Just a quick word about my Maternal Rant post…

You know all that stuff I wrote about moms not having time or energy to exercise? Well, I babysat a 14-month-old toddler for two days last week, and even though I’ve already raised children through that toddler stage, that pair of 8-hr sessions left me exhausted (mentally, which meant that I also perceived a physical exhaustion). In fact, if anyone had visited me with the great revelation that I needed to put myself first and make time to exercise, I might have hurled them through the window.

Is that healthy? NO! But who said anything about health? I’m talking about just getting through the day. Would exercise lessen my stress and make me feel better? OF COURSE! And I’m not suggesting that being a mother justifies abandoning healthy behaviors! As a matter of fact, it’s all the more important to establish a solid routine, not only for mom’s sake, but also for her children who will be modeling their behavior after hers. What I’m stressing, however, is that we all go through stages in our lives where we have to make do the best that we can. If you view exercise and proper eating as being for the sole purpose of losing weight, then a series of tough days/weeks/months may completely derail your efforts.

However, if you give fitness its due and understand that this is a life-long journey, it’ll be easier to accept the days/weeks/months of inconsistency in progress, and stay on track for long-term success.

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So many people made fitness resolutions for 2010…but why are they so hard to keep? I can offer many practical reasons (unrealistic goals, inadequate planning, etc.) but instead let me give you an analogy for what’s going on inside your head…

Let’s say you want to implement an exercise program, starting Monday. Assuming you’re very sedentary and want to start slowly, your resolution is to start walking for 20 minutes a day after work. But you already have another behavior that you engage in when you come home: grabbing a bag of chips and plopping in front of the TV. That second behavior is not healthy or beneficial, but you’ve nurtured it for a long time and it’s become a well-established pattern.

Think of that pattern as hardened ruts on a dirt road. When you get home, you put your brain on autopilot and it slips into those ruts. The body does its own thing, you don’t even have to think about it. As a matter of fact, as you’re unlocking the door to your house, your brain is being bombarded with all sorts of familiar cues. As a result, it knows that the chips and Wheel of Fortune are coming, and it starts preparing for them mentally and physiologically.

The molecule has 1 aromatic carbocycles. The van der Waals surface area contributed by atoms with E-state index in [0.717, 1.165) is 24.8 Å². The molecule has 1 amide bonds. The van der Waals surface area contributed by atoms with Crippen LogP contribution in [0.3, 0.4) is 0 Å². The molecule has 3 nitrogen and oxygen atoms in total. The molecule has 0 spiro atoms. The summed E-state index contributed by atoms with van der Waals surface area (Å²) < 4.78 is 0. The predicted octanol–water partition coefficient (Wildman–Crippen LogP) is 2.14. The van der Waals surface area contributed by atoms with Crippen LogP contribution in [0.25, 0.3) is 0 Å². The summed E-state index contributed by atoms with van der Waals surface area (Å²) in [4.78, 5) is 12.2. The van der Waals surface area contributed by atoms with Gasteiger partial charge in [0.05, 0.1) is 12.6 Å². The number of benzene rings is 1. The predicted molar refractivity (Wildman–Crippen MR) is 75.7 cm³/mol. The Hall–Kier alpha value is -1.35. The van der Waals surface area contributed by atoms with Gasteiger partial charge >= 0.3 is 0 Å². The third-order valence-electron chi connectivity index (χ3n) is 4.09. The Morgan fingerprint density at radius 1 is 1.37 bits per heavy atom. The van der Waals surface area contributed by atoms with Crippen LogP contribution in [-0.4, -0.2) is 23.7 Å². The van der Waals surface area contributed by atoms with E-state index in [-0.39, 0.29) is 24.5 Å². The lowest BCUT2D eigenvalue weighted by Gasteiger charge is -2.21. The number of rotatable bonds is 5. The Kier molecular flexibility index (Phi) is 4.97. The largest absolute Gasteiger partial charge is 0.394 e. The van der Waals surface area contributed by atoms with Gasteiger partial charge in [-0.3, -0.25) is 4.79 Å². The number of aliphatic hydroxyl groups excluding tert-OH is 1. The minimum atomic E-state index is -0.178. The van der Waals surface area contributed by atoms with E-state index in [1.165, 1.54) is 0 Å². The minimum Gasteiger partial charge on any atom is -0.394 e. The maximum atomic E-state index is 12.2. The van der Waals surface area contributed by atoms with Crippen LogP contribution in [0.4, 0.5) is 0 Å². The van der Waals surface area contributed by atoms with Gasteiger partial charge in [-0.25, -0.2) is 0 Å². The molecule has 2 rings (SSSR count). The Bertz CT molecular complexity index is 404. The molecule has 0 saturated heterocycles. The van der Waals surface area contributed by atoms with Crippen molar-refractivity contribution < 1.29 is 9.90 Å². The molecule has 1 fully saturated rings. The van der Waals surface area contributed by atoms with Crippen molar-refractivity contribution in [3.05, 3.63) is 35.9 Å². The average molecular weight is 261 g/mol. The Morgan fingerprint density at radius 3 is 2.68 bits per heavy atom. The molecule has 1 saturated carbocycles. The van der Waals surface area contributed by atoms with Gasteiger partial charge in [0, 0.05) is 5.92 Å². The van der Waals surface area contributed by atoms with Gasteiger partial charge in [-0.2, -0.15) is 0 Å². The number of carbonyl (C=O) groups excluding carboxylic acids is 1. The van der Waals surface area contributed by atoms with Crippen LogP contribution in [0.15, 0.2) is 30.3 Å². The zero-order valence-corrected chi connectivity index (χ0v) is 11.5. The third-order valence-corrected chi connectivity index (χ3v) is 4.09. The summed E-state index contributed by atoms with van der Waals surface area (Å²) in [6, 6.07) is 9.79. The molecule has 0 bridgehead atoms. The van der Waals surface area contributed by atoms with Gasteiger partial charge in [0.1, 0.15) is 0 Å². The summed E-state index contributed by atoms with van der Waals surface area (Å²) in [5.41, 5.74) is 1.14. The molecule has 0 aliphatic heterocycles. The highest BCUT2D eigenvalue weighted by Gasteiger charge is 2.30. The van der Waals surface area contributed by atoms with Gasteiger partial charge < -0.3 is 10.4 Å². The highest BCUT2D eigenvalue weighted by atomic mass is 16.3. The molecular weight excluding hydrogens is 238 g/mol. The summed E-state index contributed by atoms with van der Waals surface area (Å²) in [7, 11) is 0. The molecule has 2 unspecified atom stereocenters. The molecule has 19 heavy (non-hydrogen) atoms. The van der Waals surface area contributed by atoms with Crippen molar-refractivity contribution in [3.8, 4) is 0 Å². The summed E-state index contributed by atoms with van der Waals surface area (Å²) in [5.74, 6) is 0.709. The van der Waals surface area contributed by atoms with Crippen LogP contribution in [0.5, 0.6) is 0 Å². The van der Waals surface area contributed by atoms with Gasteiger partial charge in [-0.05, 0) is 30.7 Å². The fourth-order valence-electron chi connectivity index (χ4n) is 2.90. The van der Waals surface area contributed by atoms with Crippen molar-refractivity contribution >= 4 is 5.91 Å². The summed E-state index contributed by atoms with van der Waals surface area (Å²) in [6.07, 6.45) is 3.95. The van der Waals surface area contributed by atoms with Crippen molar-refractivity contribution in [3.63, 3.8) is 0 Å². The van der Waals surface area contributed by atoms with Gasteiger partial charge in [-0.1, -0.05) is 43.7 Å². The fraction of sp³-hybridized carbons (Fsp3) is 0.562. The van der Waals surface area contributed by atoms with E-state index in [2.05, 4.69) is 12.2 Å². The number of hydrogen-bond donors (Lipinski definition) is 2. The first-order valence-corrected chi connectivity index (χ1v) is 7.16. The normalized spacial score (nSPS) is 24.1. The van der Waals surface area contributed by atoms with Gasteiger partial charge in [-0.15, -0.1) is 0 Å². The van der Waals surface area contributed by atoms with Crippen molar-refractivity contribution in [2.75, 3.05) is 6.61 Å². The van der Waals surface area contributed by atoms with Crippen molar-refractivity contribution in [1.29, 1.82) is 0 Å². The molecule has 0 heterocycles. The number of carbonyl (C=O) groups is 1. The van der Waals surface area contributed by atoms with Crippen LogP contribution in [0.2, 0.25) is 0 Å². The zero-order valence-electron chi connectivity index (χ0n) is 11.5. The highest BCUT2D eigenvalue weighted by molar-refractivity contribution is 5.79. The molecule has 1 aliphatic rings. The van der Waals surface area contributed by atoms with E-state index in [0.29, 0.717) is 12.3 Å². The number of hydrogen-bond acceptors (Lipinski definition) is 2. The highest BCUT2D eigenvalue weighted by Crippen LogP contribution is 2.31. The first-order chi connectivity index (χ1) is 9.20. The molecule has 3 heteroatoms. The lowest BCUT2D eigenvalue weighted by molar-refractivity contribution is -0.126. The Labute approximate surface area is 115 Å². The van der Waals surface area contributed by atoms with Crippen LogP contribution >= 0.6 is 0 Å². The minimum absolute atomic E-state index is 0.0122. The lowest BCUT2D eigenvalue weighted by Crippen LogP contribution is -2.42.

Now, you decided that you’d go walking instead, right? Changing that usual pattern of behavior is going to require some conscious, deliberate action on your part, because your body is expecting something less effortful. With steely resolve, you strap on your shoes — a completely novel behavior in this context — grab your iPod and head out the door. Once you’re outside, you’re in a different environment, listening to music, moving. It feels….good! In fact, it feels GREAT! You get home, tired and sweaty, but feeling like you accomplished something big. You have a healthy dinner prepared and you hydrate sufficiently. That was EASY.

There’s only one problem: Tomorrow.

Tuesday you miss lunch so by the time you’re on the way home, you’re starving, not to mention, stressed by the day and traffic. You walk through the front door, get hit by those familiar cues and WHAM! Your brain goes on autopilot…yeah, you should get your shoes, but faced with all this discomfort, you turn to that old well-established pattern.

Whaaa happened? You’re trying to fight a habit. That can be hard to do. Note, I said  hard, not impossible, but you’ve already got a pattern wired in your head that responds to all sorts of sensory and psychological cues. Engaging in that old pattern feels goooooood. Not as good as endorphins from exercise would feel, but that pattern isn’t established yet so it takes too much conscious effort. When push comes to shove, you prefer the path of least resistance.

Back to the ruts in the road analogy: on Monday, you drove over them and started creating a new path. On Tuesday, you slipped back into them because the new path was too bumpy and hard to manage. The old way was much smoother and less stressful for you.

Take home message: breaking an old pattern requires effort, awareness and planning. Don’t expect it to happen easily. It’s not a one day deal. It’s not even a one week deal. Popular wisdom tells us that it takes 21 days to establish a new behavior, but even that fails to address the fact that the behavior pattern you’re replacing may have a lot of history with you. Each time you follow the new pattern, you strengthen it. However, each time you go back to the old one, you make that one even stronger. Focus on both aspects of the process: being consistent with the new behavior, and avoiding falling back to the old one. If you keep cutting yourself slack on the old behavior, you’re going to make the change a lot harder.